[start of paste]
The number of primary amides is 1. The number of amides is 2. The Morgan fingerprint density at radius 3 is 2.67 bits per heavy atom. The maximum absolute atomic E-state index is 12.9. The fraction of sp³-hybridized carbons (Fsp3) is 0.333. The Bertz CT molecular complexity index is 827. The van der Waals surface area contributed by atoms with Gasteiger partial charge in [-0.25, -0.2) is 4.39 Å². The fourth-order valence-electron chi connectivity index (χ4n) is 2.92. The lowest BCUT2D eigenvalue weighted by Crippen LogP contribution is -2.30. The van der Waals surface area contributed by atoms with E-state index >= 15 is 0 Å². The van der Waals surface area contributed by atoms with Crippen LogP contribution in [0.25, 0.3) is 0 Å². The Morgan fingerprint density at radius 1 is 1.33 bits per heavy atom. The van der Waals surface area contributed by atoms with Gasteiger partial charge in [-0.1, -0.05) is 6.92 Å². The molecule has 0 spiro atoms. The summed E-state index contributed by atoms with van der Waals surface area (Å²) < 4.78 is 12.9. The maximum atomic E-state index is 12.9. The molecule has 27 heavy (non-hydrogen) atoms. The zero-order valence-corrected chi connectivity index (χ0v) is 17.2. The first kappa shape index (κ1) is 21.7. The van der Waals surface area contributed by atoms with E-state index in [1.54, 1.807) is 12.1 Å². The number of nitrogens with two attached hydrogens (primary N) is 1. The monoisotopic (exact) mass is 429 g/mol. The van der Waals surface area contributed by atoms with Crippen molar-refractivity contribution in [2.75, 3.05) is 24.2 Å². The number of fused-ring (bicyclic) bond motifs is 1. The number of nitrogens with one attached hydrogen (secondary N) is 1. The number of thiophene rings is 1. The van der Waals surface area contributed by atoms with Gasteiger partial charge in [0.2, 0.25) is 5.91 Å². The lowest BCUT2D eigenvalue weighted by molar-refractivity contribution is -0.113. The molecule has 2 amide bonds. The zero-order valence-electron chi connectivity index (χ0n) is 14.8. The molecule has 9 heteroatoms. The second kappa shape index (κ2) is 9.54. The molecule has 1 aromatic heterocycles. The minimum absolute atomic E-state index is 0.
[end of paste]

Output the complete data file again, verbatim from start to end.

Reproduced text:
The number of primary amides is 1. The number of amides is 2. The Morgan fingerprint density at radius 3 is 2.67 bits per heavy atom. The maximum absolute atomic E-state index is 12.9. The fraction of sp³-hybridized carbons (Fsp3) is 0.333. The Bertz CT molecular complexity index is 827. The van der Waals surface area contributed by atoms with Gasteiger partial charge in [-0.25, -0.2) is 4.39 Å². The fourth-order valence-electron chi connectivity index (χ4n) is 2.92. The lowest BCUT2D eigenvalue weighted by Crippen LogP contribution is -2.30. The van der Waals surface area contributed by atoms with E-state index >= 15 is 0 Å². The van der Waals surface area contributed by atoms with Crippen LogP contribution in [0.25, 0.3) is 0 Å². The Morgan fingerprint density at radius 1 is 1.33 bits per heavy atom. The van der Waals surface area contributed by atoms with Gasteiger partial charge in [-0.1, -0.05) is 6.92 Å². The molecule has 0 spiro atoms. The summed E-state index contributed by atoms with van der Waals surface area (Å²) < 4.78 is 12.9. The maximum atomic E-state index is 12.9. The molecule has 27 heavy (non-hydrogen) atoms. The zero-order valence-corrected chi connectivity index (χ0v) is 17.2. The first kappa shape index (κ1) is 21.7. The van der Waals surface area contributed by atoms with E-state index in [1.54, 1.807) is 12.1 Å². The number of nitrogens with two attached hydrogens (primary N) is 1. The monoisotopic (exact) mass is 429 g/mol. The van der Waals surface area contributed by atoms with Crippen molar-refractivity contribution in [2.75, 3.05) is 24.2 Å². The number of fused-ring (bicyclic) bond motifs is 1. The number of nitrogens with one attached hydrogen (secondary N) is 1. The number of thiophene rings is 1. The van der Waals surface area contributed by atoms with Gasteiger partial charge in [0.2, 0.25) is 5.91 Å². The lowest BCUT2D eigenvalue weighted by molar-refractivity contribution is -0.113. The molecule has 2 amide bonds. The zero-order valence-electron chi connectivity index (χ0n) is 14.8. The molecule has 9 heteroatoms. The second kappa shape index (κ2) is 9.54. The molecule has 1 aromatic heterocycles. The minimum absolute atomic E-state index is 0.